Fear the Reaper: The Cost Of Death Is Soaring

November 16th 2014

Andrew Friedson

What happens to us after we die? I know what you’re thinking -- that’s a pretty loaded question, especially if you’re in your twenties, right? Yes, it is, though likely not in the way you were considering. You may not realize that a small number of people are literally getting “loaded” off death, and in some cases, at the expense of bereaved families. A $16 billion industry, there’s a heckuva living to be made off of dying. 

Coffins, embalming, and internment aren’t exactly your garden variety dinner topics, but the lack of competition in the death-care industry affects us all. Admittedly, it may seem odd to ponder the end-of-life business when you’re just trying to launch your career or start adulthood. But the death industry is a critical one to explore for the following reason: 

In 1960, when virtually all funeral homes were small, independent businesses, funeral related expenses averaged about $700 per person. Today, they average more than $8,000 for basic amenities and services, and a casket alone can cost more than $10,000 itself.

So what’s the problem with savvy businesses competing to make money based on their ability to provide services effectively? Nothing, actually. The problem is that there isn’t much competition at all. The days of Harry Sultenfuss (Dan Akroid) running a small, community funeral home out of his house like we saw in My Girl, have been been eliminated at the heavy hands of huge publicly traded conglomerates like Service Corporation International (SCI).

What Exactly is SCI? 

SCI may be more familiar to you as Kroehner Service Corp., when it was portrayed as the subject of HBO’s Six Feet Under. Think of SCI as the Wal-Mart of the death-service business. The difference here is that Wal-Mart has systematically put “mom and pop” corner stores out of business because of their cheap prices that undercut small stores who generally lack their economies of scale and sophisticated distribution network (not to mention exceptionally low wages). The opposite is true in the death care business, though, where a series of mergers and acquisitions have effectively limited competition in local markets while driving related funeral costs way up, not down. Remember, this is a business where geography matters. Although you can now buy comparatively inexpensive caskets at places like Costco and on, caring for, preparing and burying a recently deceased body happens locally, and with all the consolidation in the death industry, there aren’t enough choices in many areas. Similarly, in the immediate aftermath of losing a loved one, a family isn’t inclined to shop around, so the opportunity for price gouging is ripe.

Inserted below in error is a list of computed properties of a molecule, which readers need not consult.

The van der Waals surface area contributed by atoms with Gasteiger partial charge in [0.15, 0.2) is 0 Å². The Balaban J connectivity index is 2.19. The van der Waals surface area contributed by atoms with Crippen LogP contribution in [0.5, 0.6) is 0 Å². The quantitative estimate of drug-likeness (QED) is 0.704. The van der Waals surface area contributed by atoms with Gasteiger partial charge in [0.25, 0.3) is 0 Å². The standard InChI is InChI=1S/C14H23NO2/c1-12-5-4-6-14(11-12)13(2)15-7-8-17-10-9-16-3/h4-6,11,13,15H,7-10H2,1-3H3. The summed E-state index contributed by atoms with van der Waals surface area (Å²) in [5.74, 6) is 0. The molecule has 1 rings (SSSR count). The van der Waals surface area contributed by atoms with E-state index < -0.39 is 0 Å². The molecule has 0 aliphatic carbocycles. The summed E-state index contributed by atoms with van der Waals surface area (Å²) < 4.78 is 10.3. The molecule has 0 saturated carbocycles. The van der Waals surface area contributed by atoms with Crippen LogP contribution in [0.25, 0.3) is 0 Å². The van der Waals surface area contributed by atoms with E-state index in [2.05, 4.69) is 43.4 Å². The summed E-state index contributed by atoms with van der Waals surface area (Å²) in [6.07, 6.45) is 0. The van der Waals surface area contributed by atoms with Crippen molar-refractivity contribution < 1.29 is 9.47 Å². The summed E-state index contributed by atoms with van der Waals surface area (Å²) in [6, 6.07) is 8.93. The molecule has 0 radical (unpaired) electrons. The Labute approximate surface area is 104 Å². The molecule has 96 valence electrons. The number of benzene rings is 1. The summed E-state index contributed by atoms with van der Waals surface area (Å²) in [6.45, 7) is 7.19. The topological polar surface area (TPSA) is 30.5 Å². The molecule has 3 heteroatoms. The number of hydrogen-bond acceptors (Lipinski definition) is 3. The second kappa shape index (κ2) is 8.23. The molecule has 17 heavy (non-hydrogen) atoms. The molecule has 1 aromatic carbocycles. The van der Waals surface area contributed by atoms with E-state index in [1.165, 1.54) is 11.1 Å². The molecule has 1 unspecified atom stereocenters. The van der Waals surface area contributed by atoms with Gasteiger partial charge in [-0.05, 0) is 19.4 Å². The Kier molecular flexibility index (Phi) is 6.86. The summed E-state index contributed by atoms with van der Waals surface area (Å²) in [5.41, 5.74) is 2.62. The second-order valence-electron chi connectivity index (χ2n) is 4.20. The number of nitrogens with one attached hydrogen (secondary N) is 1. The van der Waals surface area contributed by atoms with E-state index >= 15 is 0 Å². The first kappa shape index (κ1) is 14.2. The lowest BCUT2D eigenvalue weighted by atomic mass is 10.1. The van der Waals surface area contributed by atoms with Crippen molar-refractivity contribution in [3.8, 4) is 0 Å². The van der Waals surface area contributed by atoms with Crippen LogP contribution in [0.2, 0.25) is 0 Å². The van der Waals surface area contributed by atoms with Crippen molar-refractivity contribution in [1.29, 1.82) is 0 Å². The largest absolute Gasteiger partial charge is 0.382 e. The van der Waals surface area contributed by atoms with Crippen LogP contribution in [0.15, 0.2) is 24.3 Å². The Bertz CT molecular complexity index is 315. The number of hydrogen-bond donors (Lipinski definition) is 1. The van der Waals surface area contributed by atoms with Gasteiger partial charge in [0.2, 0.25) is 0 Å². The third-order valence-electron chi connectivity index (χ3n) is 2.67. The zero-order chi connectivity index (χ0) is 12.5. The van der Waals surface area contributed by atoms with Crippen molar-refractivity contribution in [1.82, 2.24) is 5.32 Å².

A Monopoly on Death?

Last year, SCI struck a deal to purchase the second largest funeral provider in the country, Stewart Enterprises, Inc.  Amid vocal opposition from communities that would be left with virtually no competition, the Federal Trade Commission raised concerns that the deal could allow SCI “unilaterally to raise prices charged to consumers in these local markets and would substantially increase the risk of collusion between SCI and the few remaining competitors in the affected local areas.” As a result, the FTC has based their conditional approval on the merged company divesting from 53 funeral homes and 38 cemeteries. For their part, SCI agreed to comply with the FTC’s divestiture requirements, stating that “the proposed divestiture will remedy any alleged anti-competitive effects that could result from the acquisition [of Stewart Enterprises, Inc.].” For many competitors in the industry, concerns over anti-competitiveness are unlikely to end with compliance with the FTC’s divestiture plan. Tillman Funeral Home & Crematory, a family-owned business in West Palm Beach, Florida, for instance, estimates that SCI already owns eight of their 14 competitors in the area, even before the SCI-Stewart merger becomes final.